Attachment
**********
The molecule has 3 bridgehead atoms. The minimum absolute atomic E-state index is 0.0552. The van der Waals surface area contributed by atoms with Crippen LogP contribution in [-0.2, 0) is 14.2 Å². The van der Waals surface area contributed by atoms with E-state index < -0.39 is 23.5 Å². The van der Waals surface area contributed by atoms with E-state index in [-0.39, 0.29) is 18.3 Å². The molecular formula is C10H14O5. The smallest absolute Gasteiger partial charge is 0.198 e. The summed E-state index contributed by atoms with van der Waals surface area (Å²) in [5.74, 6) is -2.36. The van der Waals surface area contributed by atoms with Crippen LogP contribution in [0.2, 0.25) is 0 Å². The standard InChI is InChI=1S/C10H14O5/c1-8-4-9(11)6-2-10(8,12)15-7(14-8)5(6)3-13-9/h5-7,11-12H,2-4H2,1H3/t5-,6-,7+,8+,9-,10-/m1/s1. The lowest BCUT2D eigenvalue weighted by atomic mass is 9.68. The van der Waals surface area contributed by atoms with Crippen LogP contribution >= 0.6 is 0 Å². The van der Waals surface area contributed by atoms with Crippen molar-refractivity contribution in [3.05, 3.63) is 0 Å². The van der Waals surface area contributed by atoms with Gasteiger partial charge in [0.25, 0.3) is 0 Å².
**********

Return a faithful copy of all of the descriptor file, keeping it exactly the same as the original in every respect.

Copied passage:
The molecule has 3 bridgehead atoms. The minimum absolute atomic E-state index is 0.0552. The van der Waals surface area contributed by atoms with Crippen LogP contribution in [-0.2, 0) is 14.2 Å². The van der Waals surface area contributed by atoms with E-state index < -0.39 is 23.5 Å². The van der Waals surface area contributed by atoms with E-state index in [-0.39, 0.29) is 18.3 Å². The molecular formula is C10H14O5. The smallest absolute Gasteiger partial charge is 0.198 e. The summed E-state index contributed by atoms with van der Waals surface area (Å²) in [5.74, 6) is -2.36. The van der Waals surface area contributed by atoms with Crippen LogP contribution in [0.2, 0.25) is 0 Å². The standard InChI is InChI=1S/C10H14O5/c1-8-4-9(11)6-2-10(8,12)15-7(14-8)5(6)3-13-9/h5-7,11-12H,2-4H2,1H3/t5-,6-,7+,8+,9-,10-/m1/s1. The lowest BCUT2D eigenvalue weighted by atomic mass is 9.68. The van der Waals surface area contributed by atoms with Crippen LogP contribution >= 0.6 is 0 Å². The van der Waals surface area contributed by atoms with Crippen molar-refractivity contribution in [3.05, 3.63) is 0 Å². The van der Waals surface area contributed by atoms with Gasteiger partial charge in [0.25, 0.3) is 0 Å².